In mid-2014, it was not hard to find a story about a company cutting workers' hours in order to dodge Obamacare's insurance mandate. Target, Home Depot, and Walmart all ended up in the headlines for trying to dodge the employer mandate by having employees work fewer than 30 hours a week.
Those were real stories, and they affected real people with real jobs. But new research in the journal Health Affairs suggests they weren't the norm: The data shows no national trend toward more part-time employment under the Affordable Care Act — even if you drill into the type of people you'd expect to get hit hardest.
How Obamacare could kill jobs
There are two major ways the Affordable Care Act could, in theory, lead to people working less.
The first is the employer mandate, which requires large companies to offer insurance to any employee who works 30 or more hours a week. Health insurance is expensive, and if companies didn't want to buy it they could theoretically reduce workers' hours to fall just below the threshold.
"There is a clear economic incentive to cause employers to change," says Kosali Simon, a health economist at the University of Indiana. "If you were working 31 hours, are getting a certain wage, and now I'm being told I have to spend $5,000 on insurance, it's not like I have that money sitting around somewhere."
Obamacare also changed incentives for workers by making insurance more accessible outside of their jobs. For decades, Americans could only get guaranteed access to insurance through their employer. Those shopping for insurance on their own might not be able to afford it or could get rejected by the health plan for a preexisting condition.
Obamacare changed that: It made insurance available to everyone, regardless of income or health status. That seemed to set up a scenario where people who only worked to keep their insurance might work less.
The new Health Affairs paper tries to test both of these ideas — and finds that in both cases, there isn't evidence of workers and companies acting in the way economists might expect.
Part-time employment isn't increasing
Simon and fellow economists Asako Moriya and Thomas Selden looked at how part-time employment in the United States has fared in the wake of Obamacare.
Their paper starts by looking at the entire economy and doesn't show any uptick in part-time work since the law took effect:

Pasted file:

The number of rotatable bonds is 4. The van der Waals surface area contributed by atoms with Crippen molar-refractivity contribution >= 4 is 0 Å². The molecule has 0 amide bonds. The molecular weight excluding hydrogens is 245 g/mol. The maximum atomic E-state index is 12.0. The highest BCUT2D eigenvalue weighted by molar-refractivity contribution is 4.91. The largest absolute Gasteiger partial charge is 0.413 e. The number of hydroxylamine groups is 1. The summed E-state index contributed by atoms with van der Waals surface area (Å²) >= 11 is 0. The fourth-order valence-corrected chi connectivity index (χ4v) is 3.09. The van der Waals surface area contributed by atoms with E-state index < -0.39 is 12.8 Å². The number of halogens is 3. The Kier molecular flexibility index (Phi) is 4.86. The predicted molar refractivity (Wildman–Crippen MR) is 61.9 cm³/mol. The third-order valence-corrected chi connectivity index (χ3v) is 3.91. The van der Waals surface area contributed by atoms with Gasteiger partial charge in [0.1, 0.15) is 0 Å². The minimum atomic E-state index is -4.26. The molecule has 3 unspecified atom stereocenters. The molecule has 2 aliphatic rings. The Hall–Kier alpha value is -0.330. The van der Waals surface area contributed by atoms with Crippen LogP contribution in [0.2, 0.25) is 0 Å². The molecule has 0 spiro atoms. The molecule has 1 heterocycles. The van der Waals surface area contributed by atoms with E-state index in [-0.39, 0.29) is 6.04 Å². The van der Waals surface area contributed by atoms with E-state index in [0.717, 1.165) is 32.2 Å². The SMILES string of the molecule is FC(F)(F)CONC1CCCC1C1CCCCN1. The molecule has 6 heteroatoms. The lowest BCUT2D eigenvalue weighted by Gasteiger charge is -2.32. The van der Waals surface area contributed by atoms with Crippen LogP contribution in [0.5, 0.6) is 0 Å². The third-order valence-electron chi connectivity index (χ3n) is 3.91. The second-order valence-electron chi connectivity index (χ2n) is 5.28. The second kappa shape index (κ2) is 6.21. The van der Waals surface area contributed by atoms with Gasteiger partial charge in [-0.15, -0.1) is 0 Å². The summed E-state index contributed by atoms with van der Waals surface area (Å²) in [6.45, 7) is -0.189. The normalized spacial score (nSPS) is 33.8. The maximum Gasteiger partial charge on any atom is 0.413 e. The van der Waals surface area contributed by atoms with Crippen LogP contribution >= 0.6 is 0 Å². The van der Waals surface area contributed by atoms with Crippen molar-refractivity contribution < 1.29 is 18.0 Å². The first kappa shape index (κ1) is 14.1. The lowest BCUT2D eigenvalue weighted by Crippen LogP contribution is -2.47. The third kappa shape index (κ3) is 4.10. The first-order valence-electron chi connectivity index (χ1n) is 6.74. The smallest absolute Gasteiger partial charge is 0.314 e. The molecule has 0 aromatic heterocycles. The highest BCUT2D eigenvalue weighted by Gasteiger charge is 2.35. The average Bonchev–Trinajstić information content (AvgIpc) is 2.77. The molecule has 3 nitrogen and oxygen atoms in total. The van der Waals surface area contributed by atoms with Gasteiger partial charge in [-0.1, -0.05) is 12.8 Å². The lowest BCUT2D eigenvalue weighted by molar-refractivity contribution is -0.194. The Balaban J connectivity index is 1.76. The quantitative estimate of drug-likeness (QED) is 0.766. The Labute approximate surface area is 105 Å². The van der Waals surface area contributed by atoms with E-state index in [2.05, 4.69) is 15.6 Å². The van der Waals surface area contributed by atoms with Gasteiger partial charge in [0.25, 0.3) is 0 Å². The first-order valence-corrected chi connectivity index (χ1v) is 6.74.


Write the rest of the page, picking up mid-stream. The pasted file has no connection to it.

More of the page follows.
But it also tries to dive a bit deeper and look not just at the overall economy but at very specific subgroups that seem more likely to be affected. This includes people who work just above 30 hours per week and don't get insurance at work, who might see their hours cut to dodge the employer mandate. Or workers who gained Medicaid coverage — and might be less inclined to keep their job now that they have an alternative source of health insurance.
But Simon says that neither of those groups showed a clear employment pattern. Take the group that worked just above 30 hours per week and didn't have insurance in 2013, right before Obamacare hit. Their hours went down a little bit in 2014, but bounced back in 2015 to 2013 levels.
"These are the people right on the margin, and we're not showing any clear trend," Simon says.
What about the people who gained access to Medicaid? The researchers couldn't find these people specifically, but they could look at people with lower education levels, which would be a good proxy for a lower income that would make them eligible for the public program.
Among those with less than a high school diploma, Simon and her colleagues did see a slight increase in the probability of working 25 to 29 hours per week (from 2.44 percent in 2013 to 3 percent in 2015). But those changes seemed to be in line with trends happening prior to the health care law and weren't an especially large change.
Economics predicted people would work less on Obamacare. Why doesn't the data show that?
In 2013 and 2014, there was a lot of economic sense to the predictions about Obamacare depressing employment. This wasn't just from the law's opponents; the nonpartisan Congressional Budget Office, for example, raised a stir when it estimated that the law would result in 2 million fewer workers.
There are a few possible explanations for why part-time work hasn't downsized. One is that it's just too soon to see an effect, and it will take time for companies to adjust to the new mandates. The reduced hours might happen as people leave jobs, for example, and the replacement position for someone working 30 hours might be a 25-hour job.
It's also possible that there is more friction around reducing hours than was initially assumed. Reducing a worker's hours from 30 to 28 might not be costless — it might require finding somebody who can work those two hours, going through job postings and applications and interviews. If that's the case, the expected reduction in hours might never materialize — or at least not show up at the level we'd expected.
"I see this as one early piece of evidence," Simon says. "And there will be many more going forward."